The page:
You’ve probably seen the flyers. Or maybe you’ve seen the advertisements in B-Line. But if you haven’t already, that’s because Share A Skill is one of Binghamton’s newest up-and-coming clubs. It’s one of Binghamton University’s “non-traditional” clubs because of its innately social nature — you learn new skills, all from other students.

To get involved, you essentially “share” one of your skills. The skill will be entered into the already growing database, and you will have the opportunity to teach it to others.

On this week’s roster alone, a club member can try voice lessons, longboarding, knitting, animation, game design and tap dancing.

Josh Aharanoff, a graduate student in accounting, is one of the founders of Share A Skill.

“I myself have been a huge fan of the clubs on campus,” Aharanoff said. “My first semester here I joined the racquetball, breakdancing, fencing club and piano society. I later checked out other clubs too, like ballroom dance, gymnastics, volleyball and water polo. With a campus filled with 15,000 students, I’ve realized that everyone has an amazing skill to share, regardless of what clubs you’re a part of.”

The great thing about Share A Skill is that it has two parts. Not only can you learn skills, but the club is a great way to meet friends. Students are the ones teaching these hobbies and skills and spreading their knowledge to the rest of campus. Nothing is more laid-back than learning something cool from one of your friends.

It’s also a great opportunity for anyone who wants to be a teacher, as they can practice teaching to their peers. It can also help those who want to improve on public speaking, as they can get in front of a crowd of students and share something special.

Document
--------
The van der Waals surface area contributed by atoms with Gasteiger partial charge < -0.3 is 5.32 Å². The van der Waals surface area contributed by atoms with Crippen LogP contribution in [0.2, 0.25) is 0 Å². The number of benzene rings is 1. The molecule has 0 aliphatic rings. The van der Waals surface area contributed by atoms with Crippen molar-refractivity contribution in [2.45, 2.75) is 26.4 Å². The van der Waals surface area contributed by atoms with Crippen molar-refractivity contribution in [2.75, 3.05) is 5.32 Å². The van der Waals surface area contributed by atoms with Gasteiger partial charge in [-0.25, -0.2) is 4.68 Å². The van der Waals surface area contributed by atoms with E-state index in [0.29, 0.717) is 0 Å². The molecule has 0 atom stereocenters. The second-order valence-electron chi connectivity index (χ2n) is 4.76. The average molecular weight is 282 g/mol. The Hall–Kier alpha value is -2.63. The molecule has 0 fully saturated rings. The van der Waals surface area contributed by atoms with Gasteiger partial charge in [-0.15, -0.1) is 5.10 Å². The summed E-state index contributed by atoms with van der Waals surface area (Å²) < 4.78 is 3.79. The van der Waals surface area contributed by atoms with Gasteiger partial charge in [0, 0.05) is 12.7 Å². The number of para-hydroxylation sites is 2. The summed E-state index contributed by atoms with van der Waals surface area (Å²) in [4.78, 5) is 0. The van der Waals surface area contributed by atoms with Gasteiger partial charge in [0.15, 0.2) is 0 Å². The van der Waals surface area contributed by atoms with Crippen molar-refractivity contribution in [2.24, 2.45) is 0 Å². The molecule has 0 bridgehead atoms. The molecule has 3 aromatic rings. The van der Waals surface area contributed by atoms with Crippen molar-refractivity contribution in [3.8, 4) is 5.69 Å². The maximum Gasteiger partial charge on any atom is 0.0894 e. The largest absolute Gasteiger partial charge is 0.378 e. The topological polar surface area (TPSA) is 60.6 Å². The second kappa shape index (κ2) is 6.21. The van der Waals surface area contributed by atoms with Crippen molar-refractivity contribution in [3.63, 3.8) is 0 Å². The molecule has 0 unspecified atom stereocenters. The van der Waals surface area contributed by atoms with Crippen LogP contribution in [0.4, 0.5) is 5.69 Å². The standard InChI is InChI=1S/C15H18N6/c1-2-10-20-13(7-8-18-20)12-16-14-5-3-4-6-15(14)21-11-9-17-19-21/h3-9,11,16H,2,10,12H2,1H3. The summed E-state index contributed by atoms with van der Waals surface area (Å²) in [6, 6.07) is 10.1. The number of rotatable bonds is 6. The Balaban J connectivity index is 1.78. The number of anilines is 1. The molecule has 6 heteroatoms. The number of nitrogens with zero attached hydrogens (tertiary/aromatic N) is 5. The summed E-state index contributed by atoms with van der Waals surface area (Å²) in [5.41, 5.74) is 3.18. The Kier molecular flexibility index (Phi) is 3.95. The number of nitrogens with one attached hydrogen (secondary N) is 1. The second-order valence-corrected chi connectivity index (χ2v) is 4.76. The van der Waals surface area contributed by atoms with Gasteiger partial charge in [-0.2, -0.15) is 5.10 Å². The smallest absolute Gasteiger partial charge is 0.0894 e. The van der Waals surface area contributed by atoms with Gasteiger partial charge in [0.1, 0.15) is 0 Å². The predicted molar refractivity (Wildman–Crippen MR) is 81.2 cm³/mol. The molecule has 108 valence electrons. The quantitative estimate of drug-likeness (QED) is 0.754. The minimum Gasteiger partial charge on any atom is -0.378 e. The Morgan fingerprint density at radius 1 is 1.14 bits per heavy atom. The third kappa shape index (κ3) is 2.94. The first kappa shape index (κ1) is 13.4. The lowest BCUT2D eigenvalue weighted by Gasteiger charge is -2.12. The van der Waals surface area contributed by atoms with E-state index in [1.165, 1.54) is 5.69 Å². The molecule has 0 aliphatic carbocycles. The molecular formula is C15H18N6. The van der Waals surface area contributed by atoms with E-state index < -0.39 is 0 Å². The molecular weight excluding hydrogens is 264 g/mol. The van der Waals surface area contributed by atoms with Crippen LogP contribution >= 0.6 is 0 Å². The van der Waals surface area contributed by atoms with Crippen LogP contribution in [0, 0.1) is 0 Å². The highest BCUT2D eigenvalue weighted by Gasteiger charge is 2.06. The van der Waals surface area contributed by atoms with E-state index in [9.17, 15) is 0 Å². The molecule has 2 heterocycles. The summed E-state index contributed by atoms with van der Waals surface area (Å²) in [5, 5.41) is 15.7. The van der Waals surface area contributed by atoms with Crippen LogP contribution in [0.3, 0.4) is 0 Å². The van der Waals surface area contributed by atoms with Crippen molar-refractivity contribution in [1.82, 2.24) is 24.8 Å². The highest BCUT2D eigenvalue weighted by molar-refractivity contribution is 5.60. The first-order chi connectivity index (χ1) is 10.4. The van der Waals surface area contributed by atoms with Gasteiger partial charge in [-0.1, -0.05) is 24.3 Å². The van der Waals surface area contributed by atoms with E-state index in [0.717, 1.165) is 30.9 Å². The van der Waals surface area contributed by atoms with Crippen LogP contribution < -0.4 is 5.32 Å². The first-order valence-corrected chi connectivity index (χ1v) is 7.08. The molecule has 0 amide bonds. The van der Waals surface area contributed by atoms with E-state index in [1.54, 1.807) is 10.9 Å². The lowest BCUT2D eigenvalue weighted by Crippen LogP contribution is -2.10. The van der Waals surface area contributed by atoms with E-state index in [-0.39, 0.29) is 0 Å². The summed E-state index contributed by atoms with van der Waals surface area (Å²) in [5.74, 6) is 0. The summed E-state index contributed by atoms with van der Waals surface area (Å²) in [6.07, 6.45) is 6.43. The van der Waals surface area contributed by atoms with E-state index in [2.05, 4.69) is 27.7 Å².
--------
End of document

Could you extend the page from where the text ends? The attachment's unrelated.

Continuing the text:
Samantha Van Adelsberg, a senior double-majoring in music and English, taught the very first skills class this week. Van Adelsberg, who has studied and been involved in singing for 10 years, became interested in teaching voice lessons to others through her own studies.

“I’ve had voice teachers in the past who have been extremely critical of me as a singer to get me to grow, but I’ve found through providing lessons for other students in a calm, patient and encouraging environment that the voice can grow just as much, if not more effectively,” Van Adelsberg said. “I wanted to be the voice teacher for students like me. As for the Sharing A Skill Club itself, I think it’s a great idea. You can really see what unique skills students on campus have and you can learn so much from them.”

You definitely won’t find Share A Skill out in the real world, so you might want to take advantage of it while you’re still in college.

“This campus is so great because it allows you access to all these amazing resources and facilities, while connecting you to everyone else as well,” Aharanoff said. “Working in the city this summer made me realize how lucky I am in this school; half of the stuff I wanted to do wasn’t available, and the other half was way too expensive.”

If you haven’t already attended a general interest meeting, keep an eye on B-Line for ways to get involved and attend skill lessons. Maybe you’ll learn something you never knew existed. And maybe you’ll find something even more special, friendship.